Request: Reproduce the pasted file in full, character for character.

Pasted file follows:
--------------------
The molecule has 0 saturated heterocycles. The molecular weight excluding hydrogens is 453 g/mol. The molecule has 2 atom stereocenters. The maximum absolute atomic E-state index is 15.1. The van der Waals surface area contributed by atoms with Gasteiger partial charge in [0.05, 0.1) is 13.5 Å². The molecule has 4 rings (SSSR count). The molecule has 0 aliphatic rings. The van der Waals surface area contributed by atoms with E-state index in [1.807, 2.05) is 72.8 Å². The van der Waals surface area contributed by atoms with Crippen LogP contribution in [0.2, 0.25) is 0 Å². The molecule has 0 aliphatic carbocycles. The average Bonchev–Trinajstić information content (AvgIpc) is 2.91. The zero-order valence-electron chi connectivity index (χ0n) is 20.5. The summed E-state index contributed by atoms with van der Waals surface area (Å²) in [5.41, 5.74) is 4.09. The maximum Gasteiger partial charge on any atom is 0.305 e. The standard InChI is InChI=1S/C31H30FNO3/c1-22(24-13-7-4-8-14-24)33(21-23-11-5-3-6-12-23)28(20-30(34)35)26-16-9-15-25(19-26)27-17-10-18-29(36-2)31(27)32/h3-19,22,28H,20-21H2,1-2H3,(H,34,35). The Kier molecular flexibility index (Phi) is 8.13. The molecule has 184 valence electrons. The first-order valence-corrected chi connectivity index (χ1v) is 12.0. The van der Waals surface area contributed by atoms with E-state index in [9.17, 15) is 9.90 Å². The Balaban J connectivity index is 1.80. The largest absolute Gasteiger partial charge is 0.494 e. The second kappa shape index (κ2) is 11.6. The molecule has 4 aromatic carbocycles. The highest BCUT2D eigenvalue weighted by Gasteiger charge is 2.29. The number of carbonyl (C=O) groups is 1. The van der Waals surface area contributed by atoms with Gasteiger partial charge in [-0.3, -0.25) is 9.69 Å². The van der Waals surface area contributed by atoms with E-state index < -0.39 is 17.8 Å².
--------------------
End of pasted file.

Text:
The molecule has 0 saturated heterocycles. The molecular weight excluding hydrogens is 453 g/mol. The molecule has 2 atom stereocenters. The maximum absolute atomic E-state index is 15.1. The van der Waals surface area contributed by atoms with Gasteiger partial charge in [0.05, 0.1) is 13.5 Å². The molecule has 4 rings (SSSR count). The molecule has 0 aliphatic rings. The van der Waals surface area contributed by atoms with E-state index in [1.807, 2.05) is 72.8 Å². The van der Waals surface area contributed by atoms with Crippen LogP contribution in [0.2, 0.25) is 0 Å². The molecule has 0 aliphatic carbocycles. The average Bonchev–Trinajstić information content (AvgIpc) is 2.91. The zero-order valence-electron chi connectivity index (χ0n) is 20.5. The summed E-state index contributed by atoms with van der Waals surface area (Å²) in [5.41, 5.74) is 4.09. The maximum Gasteiger partial charge on any atom is 0.305 e. The standard InChI is InChI=1S/C31H30FNO3/c1-22(24-13-7-4-8-14-24)33(21-23-11-5-3-6-12-23)28(20-30(34)35)26-16-9-15-25(19-26)27-17-10-18-29(36-2)31(27)32/h3-19,22,28H,20-21H2,1-2H3,(H,34,35). The Kier molecular flexibility index (Phi) is 8.13. The molecule has 184 valence electrons. The first-order valence-corrected chi connectivity index (χ1v) is 12.0. The van der Waals surface area contributed by atoms with E-state index in [9.17, 15) is 9.90 Å². The Balaban J connectivity index is 1.80. The largest absolute Gasteiger partial charge is 0.494 e. The second kappa shape index (κ2) is 11.6. The molecule has 4 aromatic carbocycles. The highest BCUT2D eigenvalue weighted by Gasteiger charge is 2.29. The number of carbonyl (C=O) groups is 1. The van der Waals surface area contributed by atoms with Gasteiger partial charge in [-0.3, -0.25) is 9.69 Å². The van der Waals surface area contributed by atoms with E-state index < -0.39 is 17.8 Å².